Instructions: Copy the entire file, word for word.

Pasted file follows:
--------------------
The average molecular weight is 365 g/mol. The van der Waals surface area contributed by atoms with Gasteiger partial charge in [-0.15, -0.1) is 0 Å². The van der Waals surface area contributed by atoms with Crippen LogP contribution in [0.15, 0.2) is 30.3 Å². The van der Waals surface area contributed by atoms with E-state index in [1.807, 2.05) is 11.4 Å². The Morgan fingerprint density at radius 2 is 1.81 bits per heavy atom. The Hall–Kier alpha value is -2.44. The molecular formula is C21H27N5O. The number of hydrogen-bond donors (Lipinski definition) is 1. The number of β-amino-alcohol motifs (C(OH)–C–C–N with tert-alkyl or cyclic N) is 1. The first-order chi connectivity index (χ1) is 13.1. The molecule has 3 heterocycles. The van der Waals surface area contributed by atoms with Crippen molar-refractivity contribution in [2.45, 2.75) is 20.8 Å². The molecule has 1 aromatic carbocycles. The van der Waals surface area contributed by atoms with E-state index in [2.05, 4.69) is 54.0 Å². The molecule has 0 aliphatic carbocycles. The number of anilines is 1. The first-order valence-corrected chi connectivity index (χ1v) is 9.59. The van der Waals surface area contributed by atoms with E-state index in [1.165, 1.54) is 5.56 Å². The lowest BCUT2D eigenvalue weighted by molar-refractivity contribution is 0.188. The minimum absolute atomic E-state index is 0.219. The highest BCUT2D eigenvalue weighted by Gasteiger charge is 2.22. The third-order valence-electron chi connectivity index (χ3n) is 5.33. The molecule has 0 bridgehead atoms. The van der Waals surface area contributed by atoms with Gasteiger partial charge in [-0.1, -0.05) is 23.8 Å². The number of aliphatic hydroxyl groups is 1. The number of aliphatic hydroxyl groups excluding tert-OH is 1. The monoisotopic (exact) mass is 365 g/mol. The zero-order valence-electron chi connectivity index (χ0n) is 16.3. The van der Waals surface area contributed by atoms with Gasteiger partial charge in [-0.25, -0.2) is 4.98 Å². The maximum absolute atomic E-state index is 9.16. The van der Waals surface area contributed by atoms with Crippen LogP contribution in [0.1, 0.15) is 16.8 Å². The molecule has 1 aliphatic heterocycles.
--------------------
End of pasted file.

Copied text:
The average molecular weight is 365 g/mol. The van der Waals surface area contributed by atoms with Gasteiger partial charge in [-0.15, -0.1) is 0 Å². The van der Waals surface area contributed by atoms with Crippen LogP contribution in [0.15, 0.2) is 30.3 Å². The van der Waals surface area contributed by atoms with E-state index in [1.807, 2.05) is 11.4 Å². The Morgan fingerprint density at radius 2 is 1.81 bits per heavy atom. The Hall–Kier alpha value is -2.44. The molecular formula is C21H27N5O. The number of hydrogen-bond donors (Lipinski definition) is 1. The number of β-amino-alcohol motifs (C(OH)–C–C–N with tert-alkyl or cyclic N) is 1. The first-order chi connectivity index (χ1) is 13.1. The molecule has 3 heterocycles. The van der Waals surface area contributed by atoms with Crippen molar-refractivity contribution in [2.45, 2.75) is 20.8 Å². The molecule has 1 aromatic carbocycles. The van der Waals surface area contributed by atoms with E-state index in [2.05, 4.69) is 54.0 Å². The molecule has 0 aliphatic carbocycles. The number of anilines is 1. The first-order valence-corrected chi connectivity index (χ1v) is 9.59. The van der Waals surface area contributed by atoms with E-state index in [1.165, 1.54) is 5.56 Å². The lowest BCUT2D eigenvalue weighted by molar-refractivity contribution is 0.188. The minimum absolute atomic E-state index is 0.219. The highest BCUT2D eigenvalue weighted by Gasteiger charge is 2.22. The third-order valence-electron chi connectivity index (χ3n) is 5.33. The molecule has 0 bridgehead atoms. The van der Waals surface area contributed by atoms with Gasteiger partial charge in [-0.1, -0.05) is 23.8 Å². The number of aliphatic hydroxyl groups is 1. The number of aliphatic hydroxyl groups excluding tert-OH is 1. The monoisotopic (exact) mass is 365 g/mol. The zero-order valence-electron chi connectivity index (χ0n) is 16.3. The van der Waals surface area contributed by atoms with Gasteiger partial charge in [-0.25, -0.2) is 4.98 Å². The maximum absolute atomic E-state index is 9.16. The van der Waals surface area contributed by atoms with Crippen LogP contribution in [0.1, 0.15) is 16.8 Å². The molecule has 1 aliphatic heterocycles.